A tutorial for this coloring has been requested a few times, so here it is. I've been using this coloring for quite a while now, so I can't remember exactly why I originally did some of the things I did, but I'll try to explain it the best I can.
Using Photoshop 7. Non-translatable, sorry! 17 steps.
Requires knowledge of photoshop tools (selective color, curves, etc.)
Alright, here we go.
1) The first thing we need to do is get our base ready. I started out with a screencap of Nathan and Haley from One Tree Hill. If you're image is dark like mine, you will need to duplicate your base and set it to screen
. The opacity of the screen layer depends on your image. If it is really dark, you may have to duplicate the screen layer. Mine wasn't too dark, so I only used one screen layer set to 70%. Like I said, this varies depending on the base. You may not need this step at all if your base is bright enough.
2) You don't have to sharpen your base right now. If it suits you, you can wait until the end to sharpen it. Sometimes that works better because you can adjust the sharpness according to how much it is needed after the coloring; however, I decided to go ahead and sharpen mine. I merged by screened base and my original base (Layer>Flatten Image), then went to Filter>Sharpen>Sharpe
n. It was a little too
sharp for my taste, so I went to Edit>Fade Sharpen
and lowered the opacity to about 70%
3) Now that our base is prepared, we can start to work on the coloring. My base was still a bit dull and flat, so I opened up a new curves layer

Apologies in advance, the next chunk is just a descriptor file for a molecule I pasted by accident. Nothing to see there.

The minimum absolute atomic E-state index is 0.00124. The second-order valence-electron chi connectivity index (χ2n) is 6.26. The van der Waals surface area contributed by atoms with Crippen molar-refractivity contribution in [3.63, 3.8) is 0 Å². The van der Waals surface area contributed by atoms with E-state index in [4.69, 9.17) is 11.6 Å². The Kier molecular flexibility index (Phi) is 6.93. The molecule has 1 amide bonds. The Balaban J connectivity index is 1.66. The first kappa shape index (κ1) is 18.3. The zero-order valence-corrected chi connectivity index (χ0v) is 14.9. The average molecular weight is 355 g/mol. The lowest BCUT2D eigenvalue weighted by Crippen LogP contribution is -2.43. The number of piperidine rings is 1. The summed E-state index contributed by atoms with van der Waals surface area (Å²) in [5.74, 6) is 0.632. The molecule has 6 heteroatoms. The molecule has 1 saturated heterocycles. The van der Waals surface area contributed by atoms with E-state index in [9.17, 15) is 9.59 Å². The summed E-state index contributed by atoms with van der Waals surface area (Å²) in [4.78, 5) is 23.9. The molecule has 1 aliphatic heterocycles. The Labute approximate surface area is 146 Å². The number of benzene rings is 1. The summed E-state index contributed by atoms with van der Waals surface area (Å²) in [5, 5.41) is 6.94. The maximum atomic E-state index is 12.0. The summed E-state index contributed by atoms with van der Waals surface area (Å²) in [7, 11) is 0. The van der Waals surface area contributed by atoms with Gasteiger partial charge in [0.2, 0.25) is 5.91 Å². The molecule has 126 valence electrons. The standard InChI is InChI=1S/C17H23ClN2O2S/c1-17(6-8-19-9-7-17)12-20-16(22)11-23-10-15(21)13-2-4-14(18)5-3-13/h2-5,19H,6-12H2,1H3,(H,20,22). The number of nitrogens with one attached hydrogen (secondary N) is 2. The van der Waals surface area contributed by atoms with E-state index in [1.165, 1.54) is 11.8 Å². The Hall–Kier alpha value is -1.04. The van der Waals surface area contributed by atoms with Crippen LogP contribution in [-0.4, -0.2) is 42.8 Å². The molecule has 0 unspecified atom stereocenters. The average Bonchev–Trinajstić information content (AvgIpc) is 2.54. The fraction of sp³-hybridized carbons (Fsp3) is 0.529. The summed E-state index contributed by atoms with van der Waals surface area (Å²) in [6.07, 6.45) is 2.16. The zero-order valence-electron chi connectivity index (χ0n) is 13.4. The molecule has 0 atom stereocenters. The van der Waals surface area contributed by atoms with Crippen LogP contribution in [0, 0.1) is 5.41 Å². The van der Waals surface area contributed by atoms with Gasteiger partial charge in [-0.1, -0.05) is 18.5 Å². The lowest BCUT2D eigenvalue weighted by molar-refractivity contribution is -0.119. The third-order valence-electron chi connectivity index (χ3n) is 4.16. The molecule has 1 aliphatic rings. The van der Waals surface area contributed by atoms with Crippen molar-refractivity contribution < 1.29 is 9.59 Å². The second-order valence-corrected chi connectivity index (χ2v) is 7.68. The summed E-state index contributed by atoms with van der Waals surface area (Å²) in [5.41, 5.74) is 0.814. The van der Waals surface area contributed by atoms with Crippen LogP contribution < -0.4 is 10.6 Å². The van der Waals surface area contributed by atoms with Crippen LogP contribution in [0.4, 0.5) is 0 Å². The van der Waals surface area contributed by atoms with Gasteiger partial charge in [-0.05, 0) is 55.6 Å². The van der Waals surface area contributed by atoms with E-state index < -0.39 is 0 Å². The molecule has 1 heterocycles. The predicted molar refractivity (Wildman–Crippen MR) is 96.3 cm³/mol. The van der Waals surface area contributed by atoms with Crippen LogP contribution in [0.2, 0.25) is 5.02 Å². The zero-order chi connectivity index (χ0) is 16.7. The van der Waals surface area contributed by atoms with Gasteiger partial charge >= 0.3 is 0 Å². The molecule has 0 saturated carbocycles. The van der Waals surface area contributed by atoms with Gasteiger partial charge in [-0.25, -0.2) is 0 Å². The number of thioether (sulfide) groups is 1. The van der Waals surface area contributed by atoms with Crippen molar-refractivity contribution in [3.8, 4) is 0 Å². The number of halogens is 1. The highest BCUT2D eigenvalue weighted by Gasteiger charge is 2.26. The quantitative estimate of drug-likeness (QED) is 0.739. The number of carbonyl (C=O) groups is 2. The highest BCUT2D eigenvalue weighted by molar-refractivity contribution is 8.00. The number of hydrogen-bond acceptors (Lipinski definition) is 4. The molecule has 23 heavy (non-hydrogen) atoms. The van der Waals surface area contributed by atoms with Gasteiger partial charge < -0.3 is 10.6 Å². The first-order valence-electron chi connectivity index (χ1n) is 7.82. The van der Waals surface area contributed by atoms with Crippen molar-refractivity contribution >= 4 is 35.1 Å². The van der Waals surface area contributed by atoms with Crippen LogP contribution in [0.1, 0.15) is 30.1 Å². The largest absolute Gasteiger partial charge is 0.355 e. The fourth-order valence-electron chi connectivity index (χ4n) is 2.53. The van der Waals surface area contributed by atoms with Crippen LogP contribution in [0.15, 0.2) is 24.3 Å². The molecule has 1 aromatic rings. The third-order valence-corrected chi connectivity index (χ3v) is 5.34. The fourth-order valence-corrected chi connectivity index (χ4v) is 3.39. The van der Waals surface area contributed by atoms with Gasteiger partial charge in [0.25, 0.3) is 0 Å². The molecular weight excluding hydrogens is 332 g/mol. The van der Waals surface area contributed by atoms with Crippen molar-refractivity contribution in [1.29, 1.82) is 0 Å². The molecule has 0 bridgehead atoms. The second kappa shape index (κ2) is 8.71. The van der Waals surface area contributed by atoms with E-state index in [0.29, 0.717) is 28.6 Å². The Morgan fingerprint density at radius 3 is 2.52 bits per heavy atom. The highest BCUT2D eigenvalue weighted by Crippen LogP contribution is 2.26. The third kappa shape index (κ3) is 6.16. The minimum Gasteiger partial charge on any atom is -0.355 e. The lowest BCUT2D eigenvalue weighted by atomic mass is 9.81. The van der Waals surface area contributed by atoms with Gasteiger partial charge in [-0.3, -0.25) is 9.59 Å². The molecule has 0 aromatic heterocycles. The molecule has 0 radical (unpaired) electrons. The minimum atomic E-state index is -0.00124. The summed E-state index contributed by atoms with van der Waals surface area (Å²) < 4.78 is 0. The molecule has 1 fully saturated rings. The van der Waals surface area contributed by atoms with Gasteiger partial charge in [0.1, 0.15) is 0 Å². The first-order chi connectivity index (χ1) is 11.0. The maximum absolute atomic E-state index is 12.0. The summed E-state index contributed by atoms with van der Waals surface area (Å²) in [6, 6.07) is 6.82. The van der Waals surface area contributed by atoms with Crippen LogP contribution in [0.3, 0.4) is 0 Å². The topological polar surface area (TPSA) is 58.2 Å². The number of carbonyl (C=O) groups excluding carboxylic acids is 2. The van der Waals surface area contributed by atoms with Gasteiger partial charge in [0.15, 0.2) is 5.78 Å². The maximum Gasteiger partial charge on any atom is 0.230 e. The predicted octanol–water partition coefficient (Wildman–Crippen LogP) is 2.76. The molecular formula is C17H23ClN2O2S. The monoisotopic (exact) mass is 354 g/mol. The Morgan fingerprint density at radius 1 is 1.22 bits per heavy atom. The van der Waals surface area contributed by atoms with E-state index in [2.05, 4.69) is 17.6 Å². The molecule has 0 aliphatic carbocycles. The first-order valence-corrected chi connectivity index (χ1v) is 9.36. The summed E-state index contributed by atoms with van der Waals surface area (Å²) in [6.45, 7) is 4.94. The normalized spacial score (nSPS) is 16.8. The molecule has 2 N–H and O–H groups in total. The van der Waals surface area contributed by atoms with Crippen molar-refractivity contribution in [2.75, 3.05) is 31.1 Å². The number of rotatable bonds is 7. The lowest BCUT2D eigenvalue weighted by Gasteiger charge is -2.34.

to make some adjustments (Layer>New Adjustment Layer>Curves). I really just messed around with it until I got something I liked. I knew I wanted more contrast, so in the RGB layer I adjusted it accordingly. My final settings were as followsRGB: Point
1 - Input 9, Output 1Point
2 - Input 24, Output 18Point
3 - Input 101, Output 121RED:Point
1 - Input 34, Output 36GREEN:Point
1 - Input 144, Output 146BLUE:Point
1 - Input 14, Output 3Point
2 - Input 28, Output 19
4) As you can see, it is already looking much more vibrant. However, I felt it was a little bit too orange-y for my liking. To fix that, I made a new fill layer (Layer>New Fill Layer>Solid Color) and filled it with a dark blue (#000A13). I set this layer to Exclusion at 100% opacity. This softened the image and made the darker parts a bit bluer, and the lighter parts pinker.
5) That lightened it a bit too much for me, I suppose, and I guess I thought it was too blue/pink for my taste. I did this next step to reverse a little of what was done in step 4. Looking back, I have no idea why I didn't just lower the opacity of the exclusion layer.. but I didn't. Instead, I made another new fill layer (Layer>New Fill Layer>Solid Color) and filled it with #6D675D. I set it to Soft Light @ 50% opacity.
6) It looks alright, but I felt like there needed to be more contrast still. And I still didn't like how orange-y it was turning out. To fix it, I opened up a new color balance layer (Layer>New Adjustment Layer>Color Balance). I knew I wanted more variation in the color, so I played with the sliders in the Shadows, Midtones, and Highlights accordingly. I upped the blues and cyans in the highlights, the reds and yellows in the midtones, and the blues and cyans in the shadows. My specific settings are below. Make sure 'Preserve Luminosity' is checked.
Midtones: +4, 0, -21
Shadows: -9, 0 +10
Highlights: -7, 0 +9